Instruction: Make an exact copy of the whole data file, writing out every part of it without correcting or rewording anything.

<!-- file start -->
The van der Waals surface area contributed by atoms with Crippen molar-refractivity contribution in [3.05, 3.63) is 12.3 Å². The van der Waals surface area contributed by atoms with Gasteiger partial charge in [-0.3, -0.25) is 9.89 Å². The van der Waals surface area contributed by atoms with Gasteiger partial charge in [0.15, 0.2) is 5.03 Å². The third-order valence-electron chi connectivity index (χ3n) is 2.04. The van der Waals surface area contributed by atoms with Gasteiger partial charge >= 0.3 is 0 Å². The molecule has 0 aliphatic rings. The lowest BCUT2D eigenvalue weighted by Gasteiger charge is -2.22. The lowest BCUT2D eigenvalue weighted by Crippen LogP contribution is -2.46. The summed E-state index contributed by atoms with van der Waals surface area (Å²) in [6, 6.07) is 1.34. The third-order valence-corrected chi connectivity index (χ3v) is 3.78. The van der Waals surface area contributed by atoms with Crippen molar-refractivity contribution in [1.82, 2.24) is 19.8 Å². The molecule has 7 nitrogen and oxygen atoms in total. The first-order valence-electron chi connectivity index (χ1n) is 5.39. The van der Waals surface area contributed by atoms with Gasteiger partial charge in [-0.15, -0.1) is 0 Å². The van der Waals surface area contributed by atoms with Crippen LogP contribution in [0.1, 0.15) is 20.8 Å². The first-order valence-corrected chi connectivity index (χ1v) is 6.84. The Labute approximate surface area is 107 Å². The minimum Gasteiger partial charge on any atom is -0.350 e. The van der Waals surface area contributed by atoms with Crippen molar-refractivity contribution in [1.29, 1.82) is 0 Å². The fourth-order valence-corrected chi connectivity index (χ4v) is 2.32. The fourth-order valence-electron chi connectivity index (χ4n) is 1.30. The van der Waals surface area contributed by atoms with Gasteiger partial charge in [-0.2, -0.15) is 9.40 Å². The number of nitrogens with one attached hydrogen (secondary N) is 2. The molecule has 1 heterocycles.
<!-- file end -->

The van der Waals surface area contributed by atoms with Crippen molar-refractivity contribution in [3.05, 3.63) is 12.3 Å². The van der Waals surface area contributed by atoms with Gasteiger partial charge in [-0.3, -0.25) is 9.89 Å². The van der Waals surface area contributed by atoms with Gasteiger partial charge in [0.15, 0.2) is 5.03 Å². The third-order valence-electron chi connectivity index (χ3n) is 2.04. The van der Waals surface area contributed by atoms with Gasteiger partial charge >= 0.3 is 0 Å². The molecule has 0 aliphatic rings. The lowest BCUT2D eigenvalue weighted by Gasteiger charge is -2.22. The lowest BCUT2D eigenvalue weighted by Crippen LogP contribution is -2.46. The summed E-state index contributed by atoms with van der Waals surface area (Å²) in [6, 6.07) is 1.34. The third-order valence-corrected chi connectivity index (χ3v) is 3.78. The van der Waals surface area contributed by atoms with Crippen molar-refractivity contribution in [1.82, 2.24) is 19.8 Å². The molecule has 7 nitrogen and oxygen atoms in total. The first-order valence-electron chi connectivity index (χ1n) is 5.39. The van der Waals surface area contributed by atoms with Gasteiger partial charge in [-0.15, -0.1) is 0 Å². The van der Waals surface area contributed by atoms with Crippen LogP contribution in [0.1, 0.15) is 20.8 Å². The first-order valence-corrected chi connectivity index (χ1v) is 6.84. The Labute approximate surface area is 107 Å². The minimum Gasteiger partial charge on any atom is -0.350 e. The van der Waals surface area contributed by atoms with Crippen molar-refractivity contribution in [1.29, 1.82) is 0 Å². The fourth-order valence-corrected chi connectivity index (χ4v) is 2.32. The fourth-order valence-electron chi connectivity index (χ4n) is 1.30. The van der Waals surface area contributed by atoms with Gasteiger partial charge in [-0.2, -0.15) is 9.40 Å². The number of nitrogens with one attached hydrogen (secondary N) is 2. The molecule has 1 heterocycles.